Take some time out of your day and look into what you can do for your family. What changes would you like to see? There are opportunities out there, you just have to summon up the drive to find them!  I will get some resources together to help people find advocating opportunities that would work for them, whether its with the health department, school system, or even your child’s daycare! Let me see what we can find and make our communities better for as many people as we can!

If you would like any information about the Michigan Home Visiting Network or their parent representative programs please do not hesitate to reach out to my team advisor- Jamie Rushford- jrushford@lmasdhd.org

Posted in autism, parenting, speech therapy

Unintentional Learning Tools

We watch a lot of tv for a family with no cable. We’re too broke to pay ridiculous monthly payments with Direct Tv. The first 12 months are great but when your incentive period is over BAM! Your bill goes from $75/ mo to $200/mo How? Why? More importantly..for what? I watch HGTV, ABC, and E! My kids watch Disney Junior and Nickelodeon. And you want me to pay how much for 5 channels? Hard Pass.

In the age of Wifi and Smart Tvs we’ve moved on to a trifecta of internet streaming: Netflix, Hulu, and Amazon Prime. There are always new things added each month and Hulu posts tv episodes the day after they premier on tv. (Disclaimer: this is not an ad for any of these services, I do not have nearly the amount of viewers to make that happen..) Anyway, most of the time we end up watching the same shows over and over and over and over and over again. But nobody complains because all of us parents know that children are creatures of habits. They LIKE to watch the same thing over again so it really works out, except when they take off one of your kid’s favorite movies (R.I.P. Trolls on Netflix) The magical thing about this (and the reason for this blog) is my daughter Camille watches the same shows over and over again..she is learning to talk.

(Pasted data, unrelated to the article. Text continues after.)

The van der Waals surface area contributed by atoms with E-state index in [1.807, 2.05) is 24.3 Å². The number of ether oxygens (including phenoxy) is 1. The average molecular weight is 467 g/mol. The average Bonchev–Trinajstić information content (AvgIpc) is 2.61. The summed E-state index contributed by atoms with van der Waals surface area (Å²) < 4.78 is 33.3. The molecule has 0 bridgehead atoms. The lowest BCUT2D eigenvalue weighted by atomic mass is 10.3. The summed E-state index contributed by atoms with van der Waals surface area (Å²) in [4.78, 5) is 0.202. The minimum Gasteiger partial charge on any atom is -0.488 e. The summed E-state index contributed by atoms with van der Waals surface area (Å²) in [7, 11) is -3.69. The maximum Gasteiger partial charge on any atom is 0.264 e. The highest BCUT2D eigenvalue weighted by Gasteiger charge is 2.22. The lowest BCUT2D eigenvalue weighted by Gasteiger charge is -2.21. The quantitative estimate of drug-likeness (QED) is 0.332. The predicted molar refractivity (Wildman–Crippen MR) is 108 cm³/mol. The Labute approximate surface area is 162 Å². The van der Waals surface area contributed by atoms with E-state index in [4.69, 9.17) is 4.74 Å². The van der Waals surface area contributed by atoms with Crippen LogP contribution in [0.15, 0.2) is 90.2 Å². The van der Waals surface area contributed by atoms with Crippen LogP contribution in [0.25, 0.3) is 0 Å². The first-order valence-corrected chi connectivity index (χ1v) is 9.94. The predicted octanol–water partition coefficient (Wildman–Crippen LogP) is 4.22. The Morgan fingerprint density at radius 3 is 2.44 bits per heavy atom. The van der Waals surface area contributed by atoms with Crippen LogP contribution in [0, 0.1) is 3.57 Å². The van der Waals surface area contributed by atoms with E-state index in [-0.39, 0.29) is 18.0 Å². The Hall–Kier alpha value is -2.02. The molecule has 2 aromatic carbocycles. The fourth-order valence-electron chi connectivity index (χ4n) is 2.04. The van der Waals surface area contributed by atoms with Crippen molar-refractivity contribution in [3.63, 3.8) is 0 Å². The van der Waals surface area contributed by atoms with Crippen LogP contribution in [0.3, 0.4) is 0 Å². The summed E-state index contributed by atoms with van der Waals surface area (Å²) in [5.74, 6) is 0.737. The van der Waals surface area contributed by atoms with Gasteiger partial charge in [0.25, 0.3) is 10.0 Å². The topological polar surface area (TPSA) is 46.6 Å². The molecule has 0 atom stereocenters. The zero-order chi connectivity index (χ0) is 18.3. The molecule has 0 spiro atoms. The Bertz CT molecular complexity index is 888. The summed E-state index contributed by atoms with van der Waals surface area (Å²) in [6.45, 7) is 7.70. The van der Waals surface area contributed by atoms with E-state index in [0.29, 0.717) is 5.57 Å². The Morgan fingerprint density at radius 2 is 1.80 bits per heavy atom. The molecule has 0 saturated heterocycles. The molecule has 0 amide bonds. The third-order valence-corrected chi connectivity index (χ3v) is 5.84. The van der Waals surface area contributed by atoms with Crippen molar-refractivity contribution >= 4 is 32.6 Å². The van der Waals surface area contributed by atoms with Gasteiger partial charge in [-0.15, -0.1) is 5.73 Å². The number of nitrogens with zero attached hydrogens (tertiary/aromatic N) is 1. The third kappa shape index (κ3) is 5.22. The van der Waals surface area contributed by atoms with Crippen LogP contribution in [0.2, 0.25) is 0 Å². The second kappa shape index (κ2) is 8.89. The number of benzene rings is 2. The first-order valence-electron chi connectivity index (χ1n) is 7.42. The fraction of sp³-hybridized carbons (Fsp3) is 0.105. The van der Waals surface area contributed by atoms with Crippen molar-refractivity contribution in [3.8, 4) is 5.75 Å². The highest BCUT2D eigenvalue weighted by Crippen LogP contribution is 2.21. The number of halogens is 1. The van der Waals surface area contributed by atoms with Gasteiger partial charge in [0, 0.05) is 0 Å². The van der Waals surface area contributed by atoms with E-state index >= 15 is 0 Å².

I am talking ALL DAY LONG to my daughter. You want a DRINK? You want MORE? MAMA. HELP. EAT. UP. DOWN. PLAY. BALL. BED. —Nothing. Then we turn on Finding Nemo and this little girl has the audacity to yell out BRUCE during the sharks little AA meeting scene. I popped my head out from around the corner like…..wut.